A Minister with the Church of Ireland in various parishes across Ireland, Canon Livingston died, aged 96, peacefully on November 5.
Bertram Livingston was born in 1925, the fifth child of Annie and Thomas Livingston from the Parish of Knocknamuckly. He was one of six children who lived at Ballynagarrick.
He was often asked how he was named. His mother Annie was planning his baptism with the minister. When she told him that his name would be Bertie, the minister disagreed and said it should be Bertram.(After an 8th Century Saint, St. Bertram of Mercia.) Annie didn’t argue with the minister and Bertram it was.
He attended Moyallan School. Then trained as a car mechanic and enjoyed this work. In his 20s, sitting in church one Sunday, a speaker from the Irish Church Mission caught his interest. After the service he had many questions for the preacher, an address for how to enrol and a plan formulating in his mind.
He went to Dublin with a strong desire to spread the gospel. The Irish Church Mission supported Bertram in his studies. It’s building was sited close to Trinity College and, as he passed the gates of this famous academic institution, his ambitions grew. He wanted to study Greek, and Latin with the aim of becoming an ordained minister with the Church Of Ireland. To fund this dream, Bertram continued his interest in cars becoming a part-time car salesman.
‘Livingston’, as he became known in Trinity, studied hard and left with two first class degrees. He was highly competitive. He and another student vied for top place in each class. Also keen on sport, he played cricket in the College team.
A lecturer shouted at him from class, ‘Livingston you need to project your voice’. So Bertram took elocution lessons. His teacher, he later discovered, trained actors in Dublin’s Abbey Theatre.
Bertram met Amy when she was a student Nursery Nurse and they married in 1955. Before their wedding he spent a summer close to Amy’s home in England. He got a job in the Ford Daganham plant to earn his keep but vowed never to buy a Ford afterward.
Bertram was ordained in 1957 and soon after he and Amy welcomed their first child, Thelma into the world.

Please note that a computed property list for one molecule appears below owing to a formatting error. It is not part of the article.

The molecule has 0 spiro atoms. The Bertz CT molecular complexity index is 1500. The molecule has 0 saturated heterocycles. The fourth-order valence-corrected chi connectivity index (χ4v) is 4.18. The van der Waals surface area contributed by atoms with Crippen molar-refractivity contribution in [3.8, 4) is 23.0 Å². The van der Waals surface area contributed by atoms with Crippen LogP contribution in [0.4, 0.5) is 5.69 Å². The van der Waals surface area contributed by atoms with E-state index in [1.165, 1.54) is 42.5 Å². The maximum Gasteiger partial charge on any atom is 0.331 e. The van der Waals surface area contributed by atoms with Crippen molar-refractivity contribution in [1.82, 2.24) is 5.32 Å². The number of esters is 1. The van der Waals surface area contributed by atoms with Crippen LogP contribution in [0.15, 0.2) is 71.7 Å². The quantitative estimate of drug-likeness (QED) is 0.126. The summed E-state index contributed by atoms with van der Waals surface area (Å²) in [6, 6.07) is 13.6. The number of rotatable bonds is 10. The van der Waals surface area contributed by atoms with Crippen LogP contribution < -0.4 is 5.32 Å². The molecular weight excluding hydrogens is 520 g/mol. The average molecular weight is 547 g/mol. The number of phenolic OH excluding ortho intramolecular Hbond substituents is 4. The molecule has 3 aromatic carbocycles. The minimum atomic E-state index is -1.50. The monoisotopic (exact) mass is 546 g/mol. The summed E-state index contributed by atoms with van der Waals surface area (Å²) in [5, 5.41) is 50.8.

He was first given a curacy in Enniscothy, Co. Wexford and had responsibility for starting a Boys’ Brigade troupe from scratch. He loved the people of Enniscorthy, the beauty of the countryside and the family returned for holidays.
Rev Livingston moved to his first minister’s position in Carrickmacross, Monaghan. It was a small country parish and he thoroughly enjoyed supplementing his income through working the land at the rectory, even having their own Jersey cow. One of their Catholic neighbours baby-sat the children while Amy supported her husband on Sunday mornings - a deed which fostered a lifelong sense of community and tolerance for different religious faiths.
Rev Livingston was then asked to look at a site in Lisburn for a new church and he grasped this exciting opportunity. He was given a moderate home which just about accommodated his family of four girls. He took a drop in salary because there wasn’t a church and no Jersey cow! He went to the technical college and taught night classes to supplement his income.
Developing this new church, St. Columbas, Derryvolgie, was undoubtedly the most demanding and rewarding part of his career. Services started in a shop on the Moss Road, later expanding to an ex-Army Nissen hut, then to one of the first dual purpose church buildings, designed in Antrim. Sunday services were held in the church and through the week the building was used for Girls Brigade, Scouts, Bowling, Badminton and youth club. The church was fully paid for in 15 years and the Nissen hut replaced with a new build church hall. Bertram even acted as a doorman at the youth club disco.
To bring new members to this new church, his aim was to introduce himself to all the new houses around. He planned this with four visits per evening, several nights a week. If someone wasn’t there, he went back. He made sure that a sermon was no more than 15 minutes; always thoroughly researched and relevant. He sought out people with building and joinery skills and work parties were a regular feature of membership of the church.
Rev Livingston looked for people who would lead the organisations, promising them that if they held post for three years, he would ensure he found a replacement. He was non judgmental about mixed marriages and welcomed children to be baptised.